Crossing a set of railroad tracks and steering into a weathered industrial section of downtown Petaluma, we arrive to find the three brewers of HenHouse Brewing Company hard at work. Their makeshift brewing space is larger than most startups we've seen as of late: tidily organized pallets of boxed bottles, long multi-tiered metal shelves of ingredients. A grain mill sits idly in front of the facility's door, the only overt exterior sign of brewing. Early on, one of the brewers appears with a fluffy, ruby-eyed rabbit, the origins of which (still) remain unclear, and then disappears with it just as quickly.
There is, in visiting small breweries, often a hint of magic involved.
Behind the fringe of a clear, plastic warehouse curtain (the type one normally expects forklifts to be driving through), Shane Goepel stands over the sink with a large knife and a plastic tray full of oysters, shucking. Scott Goyne monitors the brewing process, moving hoses and stainless steel. Collin McDonnell explains the day's plan: a two-barrel batch of their standard oyster stout recipe, utilizing just the shells, with 15 to 20 gallons receiving an experimental, exploratory touch: the whole mollusk.
Though the concept may sound slightly fishy, it traces its lineage at least a century back, to an era in England when oysters were far more plentiful there, and standard bar food. It remains uncertain whether the first "oyster stouts" were called such due to their ingredients or simply because conventional stouts and porters paired so well with them. The late, much-loved journalist Michael Jackson (the Big Poppa of beer writing) once mentioned, "The earthy intensity of stout is a perfect foil for the gamey brininess of oysters." Versions of oyster stout today run the gamut, from conventional (often drier) stouts to those brewed with shells to ones using the entire oyster. Jackson encouraged the latter two.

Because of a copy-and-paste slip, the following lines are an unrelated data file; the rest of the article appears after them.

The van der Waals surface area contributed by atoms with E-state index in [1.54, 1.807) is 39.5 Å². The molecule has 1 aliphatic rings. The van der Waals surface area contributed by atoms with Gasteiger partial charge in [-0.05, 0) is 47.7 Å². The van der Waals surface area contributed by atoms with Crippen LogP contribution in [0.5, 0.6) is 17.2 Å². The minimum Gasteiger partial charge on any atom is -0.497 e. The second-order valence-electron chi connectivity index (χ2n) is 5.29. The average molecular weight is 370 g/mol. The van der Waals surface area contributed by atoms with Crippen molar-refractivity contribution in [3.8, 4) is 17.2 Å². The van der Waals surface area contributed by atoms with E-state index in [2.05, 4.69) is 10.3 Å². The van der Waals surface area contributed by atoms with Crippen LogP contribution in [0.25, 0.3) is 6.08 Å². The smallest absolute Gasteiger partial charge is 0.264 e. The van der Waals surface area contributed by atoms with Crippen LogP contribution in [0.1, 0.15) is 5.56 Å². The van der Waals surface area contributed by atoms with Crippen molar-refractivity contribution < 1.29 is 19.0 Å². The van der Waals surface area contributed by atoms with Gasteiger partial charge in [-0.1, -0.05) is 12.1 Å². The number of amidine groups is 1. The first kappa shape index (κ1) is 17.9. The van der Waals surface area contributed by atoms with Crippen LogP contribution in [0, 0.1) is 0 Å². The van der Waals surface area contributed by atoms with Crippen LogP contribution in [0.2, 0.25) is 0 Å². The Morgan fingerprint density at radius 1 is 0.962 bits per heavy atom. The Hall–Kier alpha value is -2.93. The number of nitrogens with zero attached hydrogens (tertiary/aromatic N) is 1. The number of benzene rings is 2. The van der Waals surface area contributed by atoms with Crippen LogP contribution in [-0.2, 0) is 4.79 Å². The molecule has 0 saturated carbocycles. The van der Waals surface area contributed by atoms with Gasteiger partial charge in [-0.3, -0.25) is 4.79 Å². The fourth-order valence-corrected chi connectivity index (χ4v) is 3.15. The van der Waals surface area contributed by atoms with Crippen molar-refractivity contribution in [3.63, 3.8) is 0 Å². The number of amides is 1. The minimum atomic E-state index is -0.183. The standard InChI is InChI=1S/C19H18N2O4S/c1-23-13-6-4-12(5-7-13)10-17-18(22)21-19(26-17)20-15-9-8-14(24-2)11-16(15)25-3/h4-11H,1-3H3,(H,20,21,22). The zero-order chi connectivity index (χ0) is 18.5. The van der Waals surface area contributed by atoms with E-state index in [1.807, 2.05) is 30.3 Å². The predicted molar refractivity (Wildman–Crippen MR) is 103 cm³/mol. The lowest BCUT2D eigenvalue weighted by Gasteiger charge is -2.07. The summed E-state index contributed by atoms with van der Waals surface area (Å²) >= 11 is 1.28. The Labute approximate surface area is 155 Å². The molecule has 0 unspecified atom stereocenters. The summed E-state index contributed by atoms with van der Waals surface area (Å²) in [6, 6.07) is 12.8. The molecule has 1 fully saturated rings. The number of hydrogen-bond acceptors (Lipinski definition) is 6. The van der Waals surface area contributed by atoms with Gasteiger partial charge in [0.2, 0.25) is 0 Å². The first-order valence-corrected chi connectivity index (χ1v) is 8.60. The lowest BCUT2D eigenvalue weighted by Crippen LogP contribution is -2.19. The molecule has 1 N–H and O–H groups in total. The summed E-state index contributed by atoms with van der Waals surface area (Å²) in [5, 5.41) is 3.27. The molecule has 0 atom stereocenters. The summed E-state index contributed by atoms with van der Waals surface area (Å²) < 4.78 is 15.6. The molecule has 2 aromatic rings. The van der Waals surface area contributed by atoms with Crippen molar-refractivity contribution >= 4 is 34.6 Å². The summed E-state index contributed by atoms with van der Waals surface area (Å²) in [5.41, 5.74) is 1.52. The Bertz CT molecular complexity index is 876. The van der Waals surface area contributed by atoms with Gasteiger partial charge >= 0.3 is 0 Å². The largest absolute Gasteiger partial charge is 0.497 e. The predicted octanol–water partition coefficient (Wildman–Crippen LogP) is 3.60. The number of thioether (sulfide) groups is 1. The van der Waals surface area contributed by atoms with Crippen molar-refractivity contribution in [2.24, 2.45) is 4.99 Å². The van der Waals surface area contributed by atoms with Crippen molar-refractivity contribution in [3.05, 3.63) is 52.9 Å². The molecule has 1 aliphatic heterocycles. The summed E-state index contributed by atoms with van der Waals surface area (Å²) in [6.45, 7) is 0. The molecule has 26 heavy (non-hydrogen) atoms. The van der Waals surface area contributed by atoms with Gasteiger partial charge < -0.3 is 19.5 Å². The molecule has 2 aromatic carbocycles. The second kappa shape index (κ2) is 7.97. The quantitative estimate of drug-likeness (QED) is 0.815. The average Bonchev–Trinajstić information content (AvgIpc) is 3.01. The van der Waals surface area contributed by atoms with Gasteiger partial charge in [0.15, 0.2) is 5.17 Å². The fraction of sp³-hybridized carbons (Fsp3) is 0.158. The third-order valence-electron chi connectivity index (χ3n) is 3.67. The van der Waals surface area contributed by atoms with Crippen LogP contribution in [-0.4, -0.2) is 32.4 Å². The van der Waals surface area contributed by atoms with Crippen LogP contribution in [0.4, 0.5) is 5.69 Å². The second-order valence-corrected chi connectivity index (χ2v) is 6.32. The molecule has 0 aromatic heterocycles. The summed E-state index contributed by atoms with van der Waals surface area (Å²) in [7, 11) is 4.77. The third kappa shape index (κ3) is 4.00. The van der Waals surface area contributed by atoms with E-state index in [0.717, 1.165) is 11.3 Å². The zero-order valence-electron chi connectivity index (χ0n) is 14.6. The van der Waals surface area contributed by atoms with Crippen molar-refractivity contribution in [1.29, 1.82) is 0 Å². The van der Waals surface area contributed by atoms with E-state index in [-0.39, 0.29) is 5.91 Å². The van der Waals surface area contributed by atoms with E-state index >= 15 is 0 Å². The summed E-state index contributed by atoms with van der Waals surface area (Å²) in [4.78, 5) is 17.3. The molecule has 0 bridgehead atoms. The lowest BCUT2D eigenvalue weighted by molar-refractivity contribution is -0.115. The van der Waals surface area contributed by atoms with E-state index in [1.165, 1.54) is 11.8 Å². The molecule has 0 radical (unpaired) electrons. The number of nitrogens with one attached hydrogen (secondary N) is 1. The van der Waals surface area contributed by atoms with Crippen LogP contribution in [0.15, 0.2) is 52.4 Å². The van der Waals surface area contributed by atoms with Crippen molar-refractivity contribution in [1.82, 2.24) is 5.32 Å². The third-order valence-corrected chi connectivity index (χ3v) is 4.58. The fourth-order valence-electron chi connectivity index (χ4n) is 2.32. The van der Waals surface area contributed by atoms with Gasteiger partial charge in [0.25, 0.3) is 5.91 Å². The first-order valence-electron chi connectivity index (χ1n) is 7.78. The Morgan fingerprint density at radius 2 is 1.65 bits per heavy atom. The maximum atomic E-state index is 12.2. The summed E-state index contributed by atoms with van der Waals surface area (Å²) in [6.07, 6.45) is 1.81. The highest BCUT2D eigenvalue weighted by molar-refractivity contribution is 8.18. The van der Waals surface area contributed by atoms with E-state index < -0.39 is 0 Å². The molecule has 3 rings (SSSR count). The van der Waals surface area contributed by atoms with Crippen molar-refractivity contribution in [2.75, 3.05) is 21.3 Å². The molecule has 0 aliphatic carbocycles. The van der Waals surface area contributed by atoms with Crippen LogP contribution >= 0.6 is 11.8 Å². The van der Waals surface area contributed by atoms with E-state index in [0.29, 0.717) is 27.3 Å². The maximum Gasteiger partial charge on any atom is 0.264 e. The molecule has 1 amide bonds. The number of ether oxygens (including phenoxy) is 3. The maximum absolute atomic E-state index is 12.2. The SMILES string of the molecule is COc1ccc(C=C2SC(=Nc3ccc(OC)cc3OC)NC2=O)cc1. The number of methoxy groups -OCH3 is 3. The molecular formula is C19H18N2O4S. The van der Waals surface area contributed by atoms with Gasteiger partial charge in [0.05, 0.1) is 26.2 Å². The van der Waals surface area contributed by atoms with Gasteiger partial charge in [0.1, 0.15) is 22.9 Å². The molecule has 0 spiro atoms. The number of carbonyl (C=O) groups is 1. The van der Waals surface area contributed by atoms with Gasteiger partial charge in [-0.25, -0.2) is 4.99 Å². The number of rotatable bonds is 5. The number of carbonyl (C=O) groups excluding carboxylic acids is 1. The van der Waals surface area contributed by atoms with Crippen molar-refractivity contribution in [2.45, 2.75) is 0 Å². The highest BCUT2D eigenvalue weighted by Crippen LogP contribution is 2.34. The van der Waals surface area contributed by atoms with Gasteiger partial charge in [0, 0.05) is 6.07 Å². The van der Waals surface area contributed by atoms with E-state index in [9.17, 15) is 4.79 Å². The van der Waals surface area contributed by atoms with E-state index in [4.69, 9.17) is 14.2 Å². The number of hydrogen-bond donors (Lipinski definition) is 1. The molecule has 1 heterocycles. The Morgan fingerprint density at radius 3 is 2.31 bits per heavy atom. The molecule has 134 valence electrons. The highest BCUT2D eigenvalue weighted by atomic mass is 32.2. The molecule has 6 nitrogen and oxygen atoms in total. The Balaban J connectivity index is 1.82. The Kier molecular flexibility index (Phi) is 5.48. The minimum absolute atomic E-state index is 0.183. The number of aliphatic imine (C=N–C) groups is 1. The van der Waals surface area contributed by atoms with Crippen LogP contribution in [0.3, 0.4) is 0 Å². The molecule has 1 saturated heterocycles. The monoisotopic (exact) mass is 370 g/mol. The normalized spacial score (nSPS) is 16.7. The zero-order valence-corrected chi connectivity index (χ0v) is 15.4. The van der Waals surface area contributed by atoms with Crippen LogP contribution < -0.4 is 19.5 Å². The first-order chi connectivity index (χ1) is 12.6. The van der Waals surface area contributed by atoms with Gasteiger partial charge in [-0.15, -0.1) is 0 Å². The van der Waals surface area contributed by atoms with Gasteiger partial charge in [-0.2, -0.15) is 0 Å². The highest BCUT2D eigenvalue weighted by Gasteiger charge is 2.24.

In the standard HenHouse Oyster Stout, 40 or so shells are boiled for a half-hour to contribute that aforementioned brininess and a touch of calcium carbonate, which raises the pH of the brew slightly (and is often employed on its own in brewing well-roasted styles, like stouts and porters). In addition to using only Sonoma County oysters, HenHouse also adds sea salt that Goyne hand-harvests off the Mendocino Coast. The end result, says McDonnell, "smells like an ocean breeze but doesn't taste like an oyster." It shows plenty of roasted and chocolaty malt character, and it's an especially savory rendition at only 4.9 percent.
HenHouse Brewing Company is a relatively new addition to the North Bay's brewing scene, officially launching at TAPS in Petaluma in late February with a three-beer lineup: the aforementioned oyster stout, a 5.5 percent saison with black pepper and coriander, and a massive Belgian-style golden ale weighing in at 11.7 percent. The launch party at TAPS was elbows-tucked packed with thirsty supporters of the Petaluma startup, and the brewery's name, a last-minute suggestion by Goepel, seems an ideal fit in a city with a poultry-rich history and an annual event calendar that includes the Butter and Egg Day parade. For the launch party, they fashioned their own tap handles out of recycled chicken coops.